"[Picasso the Foreigner] reads like a pulsating thriller." —Nazanin Lankarani, The New York Times
"[Picasso the Foreigner] manages to approach the great artist from a new and revealing perspective . . . [Cohen-Solal] makes the compelling case that Picasso’s status as an outsider was integral to his genius for boundary breaking." —Claire Messud, Harper's
"Cohen-Solal’s reporting casts Picasso as an explicitly political subject, showing how his art became ensnared in a larger identity crisis facing France." —Art in America
"Cohen-Solal makes a strong case that Picasso's expatriate identity largely determined the trajectory of his life and oeuvre . . . A robust, prodigiously researched art history." —Kirkus Reviews
"[Cohen-Solal] has done scholars a service by doggedly working through the archives to see how this great artist responded to repeated threats to his stability as an outsider in France . . . This hydra of a book, one head assessing Picasso’s art, the other looking at how he negotiated his position in France in politically tense times, is strongly recommended to all Picasso enthusiasts." —Library Journal
"A beguiling read, as ingenious as it is ambitious. Follow Annie Cohen-Solal on her provocative 'treasure hunt' through the archives and into the unexpectedly intertwined histories of art, immigration, and surveillance, and see Picasso and Paris shimmering with new light." —Mark Braude, author of Kiki Man Ray: Art, Love, and Rivalry in 1920s Paris
"This inspired and innovative biography demonstrates that Picasso’s visionary approach to art was fundamentally shaped by his experience of being a 'foreigner' in France. Once you have read it, you’ll never see his work the same way again." —Lauren Elkin, author of Flâneuse
"A hitherto-unfamiliar, migrant, unassimilable, recalcitrant Picasso whose ever-rebellious spirit never succumbed to the glory of his worldly success comes to life in Annie Cohen-Solal's magnificent and evocative biography of the artist. Picasso the Foreigner gives us a fresh perspective from which to view his oeuvre. Meticulously researched, it speaks to contemporary concerns about race, class, identity, exclusion, and radical forms of subaltern cosmopolitanism. A brilliant tour de force." —Dipesh Chakrabarty, professor of history at the University of Chicago and author of Provincializing Europe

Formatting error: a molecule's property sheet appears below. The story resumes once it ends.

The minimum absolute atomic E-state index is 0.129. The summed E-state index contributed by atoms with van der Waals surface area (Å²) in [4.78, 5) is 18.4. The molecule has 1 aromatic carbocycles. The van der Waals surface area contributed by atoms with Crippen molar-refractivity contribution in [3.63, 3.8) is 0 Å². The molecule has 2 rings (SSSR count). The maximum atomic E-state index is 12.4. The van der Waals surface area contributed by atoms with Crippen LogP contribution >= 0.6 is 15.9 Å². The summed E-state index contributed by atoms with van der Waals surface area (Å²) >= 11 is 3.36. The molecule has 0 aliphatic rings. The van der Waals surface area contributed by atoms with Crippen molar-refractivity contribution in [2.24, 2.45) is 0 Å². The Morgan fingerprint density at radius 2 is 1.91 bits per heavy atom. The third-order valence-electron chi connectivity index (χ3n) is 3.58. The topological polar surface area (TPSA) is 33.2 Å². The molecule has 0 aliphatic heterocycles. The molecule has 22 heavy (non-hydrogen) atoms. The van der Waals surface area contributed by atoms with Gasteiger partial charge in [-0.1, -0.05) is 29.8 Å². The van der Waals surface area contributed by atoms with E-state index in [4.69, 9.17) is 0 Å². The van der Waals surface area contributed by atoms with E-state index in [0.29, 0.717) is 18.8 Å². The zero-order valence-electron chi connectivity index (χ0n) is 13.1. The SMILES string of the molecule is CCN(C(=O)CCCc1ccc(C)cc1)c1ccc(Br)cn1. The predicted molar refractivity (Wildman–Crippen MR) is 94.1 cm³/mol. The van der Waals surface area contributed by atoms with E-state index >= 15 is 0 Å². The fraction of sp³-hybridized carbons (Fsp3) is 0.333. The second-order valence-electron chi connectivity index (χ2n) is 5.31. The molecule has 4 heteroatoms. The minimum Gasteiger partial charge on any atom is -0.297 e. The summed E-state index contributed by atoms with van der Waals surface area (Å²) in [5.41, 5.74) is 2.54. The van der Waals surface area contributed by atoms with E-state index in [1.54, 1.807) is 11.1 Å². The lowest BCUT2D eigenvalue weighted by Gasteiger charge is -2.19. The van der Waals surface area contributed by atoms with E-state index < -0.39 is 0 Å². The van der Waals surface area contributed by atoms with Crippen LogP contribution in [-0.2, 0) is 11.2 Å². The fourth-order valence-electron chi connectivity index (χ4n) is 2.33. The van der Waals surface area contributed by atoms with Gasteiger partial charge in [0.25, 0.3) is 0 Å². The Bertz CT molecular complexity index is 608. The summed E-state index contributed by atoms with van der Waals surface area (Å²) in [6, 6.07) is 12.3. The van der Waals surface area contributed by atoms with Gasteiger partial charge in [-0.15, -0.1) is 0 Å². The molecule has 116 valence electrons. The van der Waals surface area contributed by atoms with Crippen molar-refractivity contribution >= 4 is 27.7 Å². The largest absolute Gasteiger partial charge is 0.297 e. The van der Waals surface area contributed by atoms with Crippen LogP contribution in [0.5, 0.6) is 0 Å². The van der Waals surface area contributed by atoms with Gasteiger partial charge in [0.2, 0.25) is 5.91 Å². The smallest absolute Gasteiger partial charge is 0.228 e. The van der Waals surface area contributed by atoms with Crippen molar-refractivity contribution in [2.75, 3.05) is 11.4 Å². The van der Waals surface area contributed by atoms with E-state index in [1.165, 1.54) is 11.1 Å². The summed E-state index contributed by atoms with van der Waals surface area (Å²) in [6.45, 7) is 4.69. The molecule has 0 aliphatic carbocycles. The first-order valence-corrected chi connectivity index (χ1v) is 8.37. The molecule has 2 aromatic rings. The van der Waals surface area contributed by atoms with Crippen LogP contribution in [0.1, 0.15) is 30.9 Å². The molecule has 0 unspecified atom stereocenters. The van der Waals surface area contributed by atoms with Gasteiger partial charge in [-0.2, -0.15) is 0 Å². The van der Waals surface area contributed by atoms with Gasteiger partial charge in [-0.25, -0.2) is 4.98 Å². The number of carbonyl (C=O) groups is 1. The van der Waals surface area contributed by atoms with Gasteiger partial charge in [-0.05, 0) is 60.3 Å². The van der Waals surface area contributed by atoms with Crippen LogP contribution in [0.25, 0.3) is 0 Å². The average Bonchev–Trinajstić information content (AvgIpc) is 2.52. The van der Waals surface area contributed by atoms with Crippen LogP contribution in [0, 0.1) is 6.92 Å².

"In our own frightening time of anti-immigration phobia, Annie Cohen-Solal's new book almost reads like a mystery novel. She is a relentless investigator, who probes Picasso's perilous journey from an unwanted hobo migrant in Montmartre to a prince of the avant-garde. This is a magical book." —Jerome Charyn, author of Big Red and The Secret Life of Emily Dickinson
"Annie Cohen-Solal is a life-historian in peak form. She captures Picasso’s multiple lives as he transcended borders and shattered genres—while suspected by France’s art establishment and surveilled by France’s police informers and snitches. Cohen-Solal’s Picasso was a worldly figure navigating a world of oftentimes cruel nationalism. Picasso the Foreigner is a remarkable work of art and an important work of research excavation." —Jeremy Adelman, Henry Charles Lea Professor of History at Princeton University
"Annie Cohen-Solal’s magnificent biography, deeply researched in French archives and attentive to the contributions of the social sciences, reveals a hitherto unknown Picasso whose artistic strategies and identities were informed by his status as a foreigner. Her work is a remarkable contribution not only to Picasso studies but also to the history of twentieth century France." —Peter Sahlins, professor of history emeritus at the University of California, Berkeley
"Picasso survived, thrived, and fed his creativity by using his foreignness strategically to advance his aesthetic and political causes in France, Spain, and internationally. He simultaneously was shaped by and challenged the worlds in which he lived. Delving into letters and records and engaging in deep investigations no one else has, Cohen-Solal offers a stunning indictment of the French establishment, from its police to its academies, while also presenting a complex picture of a genius, his friendships, his politics, and his art. This tour de force offers a new and revelatory portrait of Picasso." —Margaret Levi, professor of political science at Stanford University
"Annie Cohen-Solal's fascinating inquiry, via history and sociology, has produced a true polyfocal book and a conceptual revolution on the Picasso narrative. With the new horizons that she opens up, we get the revisited image of a genius who was long perceived through an artistic prism only." —Laurent Le Bon, president of the Centre Pompidou, Paris